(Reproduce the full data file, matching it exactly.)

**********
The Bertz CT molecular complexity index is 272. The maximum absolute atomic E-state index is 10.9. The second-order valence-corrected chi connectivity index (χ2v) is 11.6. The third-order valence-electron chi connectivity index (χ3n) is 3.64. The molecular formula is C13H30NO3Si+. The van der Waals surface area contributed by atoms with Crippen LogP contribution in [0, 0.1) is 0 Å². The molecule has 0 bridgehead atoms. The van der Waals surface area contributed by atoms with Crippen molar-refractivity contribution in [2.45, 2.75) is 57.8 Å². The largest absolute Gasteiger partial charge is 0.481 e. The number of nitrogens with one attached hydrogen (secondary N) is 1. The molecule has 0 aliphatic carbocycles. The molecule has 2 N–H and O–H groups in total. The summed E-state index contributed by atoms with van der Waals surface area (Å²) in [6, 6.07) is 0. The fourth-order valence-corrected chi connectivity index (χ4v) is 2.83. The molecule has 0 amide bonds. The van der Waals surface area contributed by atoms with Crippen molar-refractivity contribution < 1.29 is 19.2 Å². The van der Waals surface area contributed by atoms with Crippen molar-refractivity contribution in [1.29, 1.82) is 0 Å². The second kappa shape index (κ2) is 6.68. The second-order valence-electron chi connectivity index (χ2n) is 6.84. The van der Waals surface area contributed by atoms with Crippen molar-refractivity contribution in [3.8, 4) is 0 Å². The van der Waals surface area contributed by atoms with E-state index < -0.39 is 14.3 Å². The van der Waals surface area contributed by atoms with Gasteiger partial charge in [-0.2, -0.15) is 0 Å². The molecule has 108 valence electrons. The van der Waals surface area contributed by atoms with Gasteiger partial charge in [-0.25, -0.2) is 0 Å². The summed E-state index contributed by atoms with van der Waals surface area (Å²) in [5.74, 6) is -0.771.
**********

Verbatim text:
The Bertz CT molecular complexity index is 272. The maximum absolute atomic E-state index is 10.9. The second-order valence-corrected chi connectivity index (χ2v) is 11.6. The third-order valence-electron chi connectivity index (χ3n) is 3.64. The molecular formula is C13H30NO3Si+. The van der Waals surface area contributed by atoms with Crippen LogP contribution in [0, 0.1) is 0 Å². The molecule has 0 bridgehead atoms. The van der Waals surface area contributed by atoms with Crippen molar-refractivity contribution in [2.45, 2.75) is 57.8 Å². The largest absolute Gasteiger partial charge is 0.481 e. The number of nitrogens with one attached hydrogen (secondary N) is 1. The molecule has 0 aliphatic carbocycles. The molecule has 2 N–H and O–H groups in total. The summed E-state index contributed by atoms with van der Waals surface area (Å²) in [6, 6.07) is 0. The fourth-order valence-corrected chi connectivity index (χ4v) is 2.83. The molecule has 0 amide bonds. The van der Waals surface area contributed by atoms with Crippen molar-refractivity contribution < 1.29 is 19.2 Å². The van der Waals surface area contributed by atoms with Crippen molar-refractivity contribution in [1.29, 1.82) is 0 Å². The second kappa shape index (κ2) is 6.68. The second-order valence-electron chi connectivity index (χ2n) is 6.84. The van der Waals surface area contributed by atoms with Crippen molar-refractivity contribution in [3.8, 4) is 0 Å². The van der Waals surface area contributed by atoms with E-state index < -0.39 is 14.3 Å². The van der Waals surface area contributed by atoms with Gasteiger partial charge in [-0.2, -0.15) is 0 Å². The molecule has 108 valence electrons. The van der Waals surface area contributed by atoms with Gasteiger partial charge in [-0.25, -0.2) is 0 Å². The summed E-state index contributed by atoms with van der Waals surface area (Å²) in [5.74, 6) is -0.771.